The Panguru blooms in spring. The creeper- thick as a human hand- climbs the most magnificent of the trees around. It will ascend to the very top on its quest to touch the sun. There it will burst into blossoms. It resembles the flowers of a palmyra tree. In our culture, the palmyra tree flowers are symbolic of a yakshi’s tresses. ( yakshi: a gorgeous and lethal female spirit). From this spark , my story was born. From a phantasmagoric seed sprouted a phantasmagorical story. Many years later- while reading a Kannada story- I found out that the flower in my story was actually real.

**( To be continued)

Koladu by Madhavi Kutty (Story Translation from Malayalam)

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Koladu ( The Goat):

By Madhavi Kutty aka Kamala Das written in 1969.

****

When she was forty three years old, her mischievous elder son remarked : ‘Amma, you remind me of a goat.’

She joined his laughter.But on that day, when the rest of them went out, she took up a mirror and sadly examined her own face. She contemplated on the ways of  fortifying her skinny cheeks to make them fuller; thinking that it might end up fortifying her life too. When she had her youthfulness and her lush body, she had never slept alone on a mat laid out on the floor….But she was disinclined to stare at the mirror for long, pondering on such matters. The milk was beginning to boil in her kitchen.

By toiling endlessly from dawn to dusk, she took care of her family. Her body was pale and slim, and  seemed fragile in certain places. But she never complained and never collapsed  with fatigue. Because of that, as she staggered from the bathroom to the kitchen and back -carrying buckets of water-neither her husband nor her grown up sons ever bothered to give a helping hand.

She was neither educated nor sophisticated.Occasionally, they would  loudly praise her famed abilities in cleaning and mopping the house, in cooking their food and in washing and ironing their clothes. Whenever she heard their adulation, she would smile- exposing her deteriorating teeth.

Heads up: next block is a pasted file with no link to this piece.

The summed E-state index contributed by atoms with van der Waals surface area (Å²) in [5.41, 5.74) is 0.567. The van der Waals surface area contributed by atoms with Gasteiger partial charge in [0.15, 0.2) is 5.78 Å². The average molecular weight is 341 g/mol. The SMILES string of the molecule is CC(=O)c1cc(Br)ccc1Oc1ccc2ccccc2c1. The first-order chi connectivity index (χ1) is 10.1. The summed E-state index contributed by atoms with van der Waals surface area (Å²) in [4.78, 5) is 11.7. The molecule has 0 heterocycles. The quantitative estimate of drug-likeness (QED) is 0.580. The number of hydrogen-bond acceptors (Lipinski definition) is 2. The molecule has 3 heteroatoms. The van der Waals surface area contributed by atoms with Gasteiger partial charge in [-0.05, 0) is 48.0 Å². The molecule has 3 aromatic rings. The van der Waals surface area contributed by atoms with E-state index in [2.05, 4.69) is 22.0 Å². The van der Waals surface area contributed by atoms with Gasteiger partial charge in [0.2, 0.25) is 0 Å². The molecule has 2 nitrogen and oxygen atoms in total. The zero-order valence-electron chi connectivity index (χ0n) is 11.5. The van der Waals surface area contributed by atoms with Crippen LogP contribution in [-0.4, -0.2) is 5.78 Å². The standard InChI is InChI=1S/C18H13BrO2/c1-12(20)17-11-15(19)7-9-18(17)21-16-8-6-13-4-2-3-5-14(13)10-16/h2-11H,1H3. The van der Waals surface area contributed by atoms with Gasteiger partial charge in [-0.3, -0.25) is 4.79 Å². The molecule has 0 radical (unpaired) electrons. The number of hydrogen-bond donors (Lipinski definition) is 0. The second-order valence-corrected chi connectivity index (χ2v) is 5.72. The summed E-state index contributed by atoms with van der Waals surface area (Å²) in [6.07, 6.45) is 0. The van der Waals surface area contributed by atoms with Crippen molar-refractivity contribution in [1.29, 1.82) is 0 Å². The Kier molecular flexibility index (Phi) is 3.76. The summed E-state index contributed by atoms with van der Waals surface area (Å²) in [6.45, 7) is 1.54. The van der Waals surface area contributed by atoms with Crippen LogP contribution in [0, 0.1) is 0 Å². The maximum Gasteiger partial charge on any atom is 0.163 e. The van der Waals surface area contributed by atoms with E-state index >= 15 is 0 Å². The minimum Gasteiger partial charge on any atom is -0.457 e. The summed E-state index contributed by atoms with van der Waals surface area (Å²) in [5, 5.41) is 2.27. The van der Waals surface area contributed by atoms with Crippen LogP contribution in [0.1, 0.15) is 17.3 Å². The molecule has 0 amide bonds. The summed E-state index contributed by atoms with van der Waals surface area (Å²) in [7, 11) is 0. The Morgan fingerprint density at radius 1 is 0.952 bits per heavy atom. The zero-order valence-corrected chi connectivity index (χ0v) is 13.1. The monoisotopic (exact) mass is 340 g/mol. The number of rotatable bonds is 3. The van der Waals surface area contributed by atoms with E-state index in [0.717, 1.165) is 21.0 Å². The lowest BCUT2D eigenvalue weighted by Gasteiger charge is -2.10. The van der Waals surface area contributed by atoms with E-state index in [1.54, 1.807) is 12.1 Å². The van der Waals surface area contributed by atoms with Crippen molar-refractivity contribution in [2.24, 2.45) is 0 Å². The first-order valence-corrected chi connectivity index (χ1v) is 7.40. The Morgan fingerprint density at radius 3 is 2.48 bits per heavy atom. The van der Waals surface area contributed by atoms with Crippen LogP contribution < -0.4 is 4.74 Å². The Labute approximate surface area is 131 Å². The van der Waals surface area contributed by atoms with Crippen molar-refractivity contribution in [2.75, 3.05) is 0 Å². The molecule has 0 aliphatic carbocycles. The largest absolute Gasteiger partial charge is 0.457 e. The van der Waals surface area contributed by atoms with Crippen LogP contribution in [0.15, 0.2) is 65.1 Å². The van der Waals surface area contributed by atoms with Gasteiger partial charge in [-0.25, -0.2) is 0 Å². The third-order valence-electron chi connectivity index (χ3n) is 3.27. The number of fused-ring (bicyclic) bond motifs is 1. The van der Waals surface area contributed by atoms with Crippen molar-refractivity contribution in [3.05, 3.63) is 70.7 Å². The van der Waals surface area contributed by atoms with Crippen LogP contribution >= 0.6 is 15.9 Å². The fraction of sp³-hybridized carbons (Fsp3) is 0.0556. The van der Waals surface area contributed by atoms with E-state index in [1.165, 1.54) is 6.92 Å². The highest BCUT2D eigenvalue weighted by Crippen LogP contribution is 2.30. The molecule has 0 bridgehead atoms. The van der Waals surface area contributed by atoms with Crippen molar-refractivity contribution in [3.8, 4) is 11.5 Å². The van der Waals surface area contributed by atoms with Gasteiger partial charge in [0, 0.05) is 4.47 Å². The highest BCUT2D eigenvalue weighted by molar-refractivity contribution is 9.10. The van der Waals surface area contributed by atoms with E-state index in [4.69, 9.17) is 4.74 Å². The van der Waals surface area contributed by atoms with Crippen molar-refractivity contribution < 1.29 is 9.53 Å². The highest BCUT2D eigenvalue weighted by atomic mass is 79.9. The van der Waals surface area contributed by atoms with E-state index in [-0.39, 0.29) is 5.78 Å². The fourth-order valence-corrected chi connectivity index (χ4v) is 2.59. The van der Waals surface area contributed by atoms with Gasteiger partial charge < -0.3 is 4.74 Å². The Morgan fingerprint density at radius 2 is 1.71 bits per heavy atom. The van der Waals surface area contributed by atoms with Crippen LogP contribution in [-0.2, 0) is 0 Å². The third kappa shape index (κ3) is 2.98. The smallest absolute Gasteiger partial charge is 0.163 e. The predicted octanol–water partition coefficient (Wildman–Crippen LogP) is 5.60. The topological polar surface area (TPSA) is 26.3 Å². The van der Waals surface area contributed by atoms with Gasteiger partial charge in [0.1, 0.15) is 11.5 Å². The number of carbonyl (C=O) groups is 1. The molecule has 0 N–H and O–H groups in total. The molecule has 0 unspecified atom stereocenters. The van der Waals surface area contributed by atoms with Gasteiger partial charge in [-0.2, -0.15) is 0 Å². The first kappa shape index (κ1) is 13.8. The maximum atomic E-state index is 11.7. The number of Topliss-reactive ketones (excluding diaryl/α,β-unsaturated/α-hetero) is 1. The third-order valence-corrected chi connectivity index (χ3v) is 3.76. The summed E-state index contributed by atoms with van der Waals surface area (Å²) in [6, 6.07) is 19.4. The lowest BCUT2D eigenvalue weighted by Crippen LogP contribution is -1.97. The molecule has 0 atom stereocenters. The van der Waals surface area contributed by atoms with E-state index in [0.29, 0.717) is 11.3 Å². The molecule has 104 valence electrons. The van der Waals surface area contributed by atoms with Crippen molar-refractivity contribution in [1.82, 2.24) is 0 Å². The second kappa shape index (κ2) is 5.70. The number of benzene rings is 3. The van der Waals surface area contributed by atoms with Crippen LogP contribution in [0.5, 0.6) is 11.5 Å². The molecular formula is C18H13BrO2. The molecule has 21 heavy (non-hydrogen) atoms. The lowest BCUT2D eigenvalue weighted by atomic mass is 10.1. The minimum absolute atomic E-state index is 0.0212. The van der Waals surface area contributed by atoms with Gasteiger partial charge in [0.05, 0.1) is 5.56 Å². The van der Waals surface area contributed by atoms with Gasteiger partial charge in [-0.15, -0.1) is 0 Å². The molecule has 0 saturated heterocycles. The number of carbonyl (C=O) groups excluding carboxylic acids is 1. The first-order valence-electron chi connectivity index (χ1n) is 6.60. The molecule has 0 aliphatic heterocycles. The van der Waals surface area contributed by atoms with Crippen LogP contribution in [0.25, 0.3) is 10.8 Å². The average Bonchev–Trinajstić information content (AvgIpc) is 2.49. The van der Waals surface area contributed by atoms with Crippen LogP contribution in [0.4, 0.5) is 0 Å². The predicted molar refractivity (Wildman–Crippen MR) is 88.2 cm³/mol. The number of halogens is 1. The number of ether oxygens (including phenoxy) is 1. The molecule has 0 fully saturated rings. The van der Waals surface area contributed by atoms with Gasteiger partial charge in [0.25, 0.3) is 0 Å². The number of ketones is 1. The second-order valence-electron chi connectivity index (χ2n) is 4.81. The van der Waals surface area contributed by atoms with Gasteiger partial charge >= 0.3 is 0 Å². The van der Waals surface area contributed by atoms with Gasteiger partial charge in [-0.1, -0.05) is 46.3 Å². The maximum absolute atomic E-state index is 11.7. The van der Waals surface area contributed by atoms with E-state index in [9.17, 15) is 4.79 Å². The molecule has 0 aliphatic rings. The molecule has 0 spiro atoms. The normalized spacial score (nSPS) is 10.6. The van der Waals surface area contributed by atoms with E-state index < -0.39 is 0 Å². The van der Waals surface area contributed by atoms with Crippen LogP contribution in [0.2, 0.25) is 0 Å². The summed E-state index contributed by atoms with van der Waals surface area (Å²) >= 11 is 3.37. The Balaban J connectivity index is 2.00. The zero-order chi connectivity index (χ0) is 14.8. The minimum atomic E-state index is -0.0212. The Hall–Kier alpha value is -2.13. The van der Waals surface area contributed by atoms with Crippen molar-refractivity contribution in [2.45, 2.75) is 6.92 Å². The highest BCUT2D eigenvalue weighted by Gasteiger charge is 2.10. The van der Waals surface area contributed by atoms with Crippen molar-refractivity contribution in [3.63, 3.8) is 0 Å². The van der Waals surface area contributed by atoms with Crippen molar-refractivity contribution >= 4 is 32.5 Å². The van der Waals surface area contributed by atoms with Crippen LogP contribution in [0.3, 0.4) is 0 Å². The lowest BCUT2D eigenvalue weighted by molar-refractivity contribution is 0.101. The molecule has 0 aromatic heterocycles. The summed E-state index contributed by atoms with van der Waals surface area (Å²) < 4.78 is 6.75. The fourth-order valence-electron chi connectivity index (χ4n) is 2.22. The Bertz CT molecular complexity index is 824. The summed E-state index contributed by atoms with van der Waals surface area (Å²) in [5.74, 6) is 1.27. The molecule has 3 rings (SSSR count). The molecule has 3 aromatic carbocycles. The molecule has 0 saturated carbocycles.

Once her younger son got her a goose berry when he returned from school. That day, standing in her dark kitchen, she shed tears of joy. With the passage of time, she became a disgrace in his eyes too.

When she said that she would accompany him for the school drama, he said: ‘No need, Amma. I will be embarrassed.’

‘But why? I will wear my silk sari- my wedding sari…’

‘No…No need for you to come.’

Two thin legs moved around in that small house constantly; never resting. Finally that machine also became faulty. She caught a fever and  her stomach started aching. Neither ginger nor rasam could assuage that pain. On the tenth day the doctor told her husband: ‘Please shift her to the hospital immediately. She has acute jaundice.’

The children who were reading their school books were horrified. When a helper wheeled her into the hospital room on a stretcher, she opened her eyes wide and cried: ‘Ayyo! I think the pulses are burning on the stove.’

Her husband’s eyes filled with tears.

****

Listen to this story in the original.

http://www.mathrubhumi.com/books/podcast/audio-story-koladu-malayalam-news-1.1472986

 

 

 

 

 

 

Glass Bangle ( Kuppi Vala by Sugata Kumary) Poem Translation From Malayalam

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Kuppi Vala( 1974, Sugata Kumary)

Glass Bangle

***

Listen, I have stood yearning

My eyes athirst

For red glass bangles.

Once, in my poverty stricken

Childhood

In an eventide, near a small shop,

Not daring to ask,

Holding my mother’s finger tip

I had stood-

Kissing the red glass bangle

With my eyes,

As my little heart wept within.

 

Years passed, I walked

Long distances,

Through many paths.

In my youth, in that passionate

Ecstatic time,  in front of you

My Love,

I stretched my slim, glistening

Fair Hands

And said,’Those shining red bangles-

Will you buy them for me?’

With a smile laced with contempt

As you hurried, you mocked:

‘Glass bangles! No shame?

Are you a kid? Tch!’

My heart and my face

Both  got scorched,

Withered fast.

I became yet again,

That small child

Holding her mother’s finger tip.

 

How many years have

Passed since then?

White stars have come and gone!

At the end of my long journey

In the darkness of my autumn

I sit remembering

Those  red bangles.

 

My shrivelled hands,

Exhausted with endless

Toil,

Never have they known

The redness of a glass bangle!

Never have they heard the sparkling

Laughter of one!

 

Still I find myself smiling.

Because, in my heart,

Few smashed glass bangles

Are scattered around;

And from the prick of a sliver

Four or five red drops

Are gathering within…

****

Note:

Perhaps one of the most perceptive poems  about loss that I have ever read , this  one touched me  rather deeply. How often our small yearnings are ruthlessly crushed by  the stark insensitivity of those who claim to love us.

How ironic that a woman  actually needs so little to feel truly loved. But that very innocence is derided often.  The  mockery of the ‘quixotic female mind…’ still continues…